Psoriasis is an inflammatory skin disease, which involves the formation of thick, red and scaly patches on the skin. It is a chronic (long-term) condition and usually occurs in the form of cycles, flaring up for some months and then subsiding. Usually, the elbows, knees, and scalp are affected, but it can also affect the palms, soles, and torso.
There are several types of psoriasis based on their appearance; the common types include:
The signs and symptoms of psoriasis vary from person to person and may commonly include:
The patches can be mild, but similar to dandruff-like scaling or can be severe enough to cause eruptions over the large skin surface.
The exact cause of psoriasis is not stated but was found to be due to an alteration in the immune response. In people with psoriasis, the immune cells known as T-cells mistakenly attack the healthy skin cells during their fight against infection or healing a wound. Additionally, these hyperactive T-cells trigger the production of excess T-cells, skin cells and white blood cells (especially neutrophils); these cells reach the skin surface and lead to redness and pustular lesions. Over a period, these cells form thick, dry, and scaly patches on the skin. This cycle continues until a proper treatment is provided.
The following factors can trigger psoriasis:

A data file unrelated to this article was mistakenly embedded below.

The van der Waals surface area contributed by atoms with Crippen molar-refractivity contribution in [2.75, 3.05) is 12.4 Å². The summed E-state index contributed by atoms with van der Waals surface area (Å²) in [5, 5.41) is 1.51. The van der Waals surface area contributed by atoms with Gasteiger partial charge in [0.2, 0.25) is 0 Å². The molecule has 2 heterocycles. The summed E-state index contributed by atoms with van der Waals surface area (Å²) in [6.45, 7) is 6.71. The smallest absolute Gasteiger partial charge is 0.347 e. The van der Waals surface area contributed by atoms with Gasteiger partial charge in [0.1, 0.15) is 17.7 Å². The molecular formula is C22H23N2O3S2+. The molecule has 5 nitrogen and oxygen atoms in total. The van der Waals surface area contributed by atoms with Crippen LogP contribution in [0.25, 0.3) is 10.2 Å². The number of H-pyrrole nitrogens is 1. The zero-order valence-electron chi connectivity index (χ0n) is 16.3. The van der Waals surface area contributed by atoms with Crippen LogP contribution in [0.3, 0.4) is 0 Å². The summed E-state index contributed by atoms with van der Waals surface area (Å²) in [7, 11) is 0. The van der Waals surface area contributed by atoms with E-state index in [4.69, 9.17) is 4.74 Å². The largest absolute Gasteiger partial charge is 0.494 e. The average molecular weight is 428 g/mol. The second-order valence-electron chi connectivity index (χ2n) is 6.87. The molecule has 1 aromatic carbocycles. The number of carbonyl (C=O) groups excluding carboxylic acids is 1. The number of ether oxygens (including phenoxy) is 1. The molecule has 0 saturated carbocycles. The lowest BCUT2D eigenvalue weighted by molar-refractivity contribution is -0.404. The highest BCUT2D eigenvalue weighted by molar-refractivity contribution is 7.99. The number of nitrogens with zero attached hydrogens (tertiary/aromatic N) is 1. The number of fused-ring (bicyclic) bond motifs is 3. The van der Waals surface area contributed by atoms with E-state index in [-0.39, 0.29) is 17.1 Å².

The risk of developing psoriasis increases with:
The following complications are more likely to develop in a person with psoriasis:
The diagnosis of psoriasis is done by physical examination of the skin, scalp, and nails by the dermatologist. Additionally, a family history and medical history of the patient is collected. Rarely, a biopsy of the affected skin is performed, which involves observation of the skin sample under a microscope to understand the root cause.
Treatment options for psoriasis include topical preparations, oral medicines, injections, and phototherapy. The doctor will choose appropriate treatment considering several factors, such as the type of psoriasis, severity, side effects of the treatment, and certain patient-related factors.
The following topical creams or ointments may be prescribed either alone or in combinations to treat mild to moderate psoriasis:
The following oral or parenteral medications (systemic treatment) are prescribed to treat severe forms of psoriasis or if other treatments are not effective:
Phototherapy involves the exposure of the skin to different forms of natural or artificial UV light including:
Although prevention of psoriasis is impossible, it can be managed to an extent with some lifestyle and home remedies. The home remedies include:
Who are usually affected by acne? Most people with acne are aged between 12 and 25 but some older and younger people are affected. Boys are more commonly affected than girls.
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